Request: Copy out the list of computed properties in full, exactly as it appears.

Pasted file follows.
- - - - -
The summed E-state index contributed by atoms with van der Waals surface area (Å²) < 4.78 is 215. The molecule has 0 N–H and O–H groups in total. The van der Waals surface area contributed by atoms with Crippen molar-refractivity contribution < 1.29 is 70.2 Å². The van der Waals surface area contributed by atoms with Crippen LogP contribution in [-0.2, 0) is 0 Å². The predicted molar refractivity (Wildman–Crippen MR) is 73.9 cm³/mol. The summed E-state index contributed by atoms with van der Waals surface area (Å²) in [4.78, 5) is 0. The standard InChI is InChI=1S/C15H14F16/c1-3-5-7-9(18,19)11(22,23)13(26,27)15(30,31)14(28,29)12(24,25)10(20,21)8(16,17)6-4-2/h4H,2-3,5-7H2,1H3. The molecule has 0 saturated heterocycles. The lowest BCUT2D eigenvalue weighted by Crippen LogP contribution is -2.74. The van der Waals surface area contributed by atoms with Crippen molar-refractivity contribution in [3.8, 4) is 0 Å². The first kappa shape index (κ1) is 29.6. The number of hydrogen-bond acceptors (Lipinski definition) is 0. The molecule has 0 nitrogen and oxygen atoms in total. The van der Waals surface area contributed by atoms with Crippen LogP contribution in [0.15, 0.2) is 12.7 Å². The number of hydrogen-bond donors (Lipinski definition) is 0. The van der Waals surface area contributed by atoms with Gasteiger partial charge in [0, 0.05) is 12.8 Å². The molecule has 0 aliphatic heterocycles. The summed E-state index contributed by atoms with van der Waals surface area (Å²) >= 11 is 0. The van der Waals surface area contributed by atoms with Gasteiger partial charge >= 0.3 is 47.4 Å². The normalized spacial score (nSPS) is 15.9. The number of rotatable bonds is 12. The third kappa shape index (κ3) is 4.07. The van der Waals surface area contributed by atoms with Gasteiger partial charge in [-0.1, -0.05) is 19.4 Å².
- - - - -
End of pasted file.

The summed E-state index contributed by atoms with van der Waals surface area (Å²) < 4.78 is 215. The molecule has 0 N–H and O–H groups in total. The van der Waals surface area contributed by atoms with Crippen molar-refractivity contribution < 1.29 is 70.2 Å². The van der Waals surface area contributed by atoms with Crippen LogP contribution in [-0.2, 0) is 0 Å². The predicted molar refractivity (Wildman–Crippen MR) is 73.9 cm³/mol. The summed E-state index contributed by atoms with van der Waals surface area (Å²) in [4.78, 5) is 0. The standard InChI is InChI=1S/C15H14F16/c1-3-5-7-9(18,19)11(22,23)13(26,27)15(30,31)14(28,29)12(24,25)10(20,21)8(16,17)6-4-2/h4H,2-3,5-7H2,1H3. The molecule has 0 saturated heterocycles. The lowest BCUT2D eigenvalue weighted by Crippen LogP contribution is -2.74. The van der Waals surface area contributed by atoms with Crippen molar-refractivity contribution in [3.8, 4) is 0 Å². The first kappa shape index (κ1) is 29.6. The number of hydrogen-bond acceptors (Lipinski definition) is 0. The molecule has 0 nitrogen and oxygen atoms in total. The van der Waals surface area contributed by atoms with Crippen LogP contribution in [0.15, 0.2) is 12.7 Å². The number of hydrogen-bond donors (Lipinski definition) is 0. The van der Waals surface area contributed by atoms with Gasteiger partial charge in [0, 0.05) is 12.8 Å². The molecule has 0 aliphatic heterocycles. The summed E-state index contributed by atoms with van der Waals surface area (Å²) >= 11 is 0. The van der Waals surface area contributed by atoms with Gasteiger partial charge >= 0.3 is 47.4 Å². The normalized spacial score (nSPS) is 15.9. The number of rotatable bonds is 12. The third kappa shape index (κ3) is 4.07. The van der Waals surface area contributed by atoms with Gasteiger partial charge in [-0.1, -0.05) is 19.4 Å².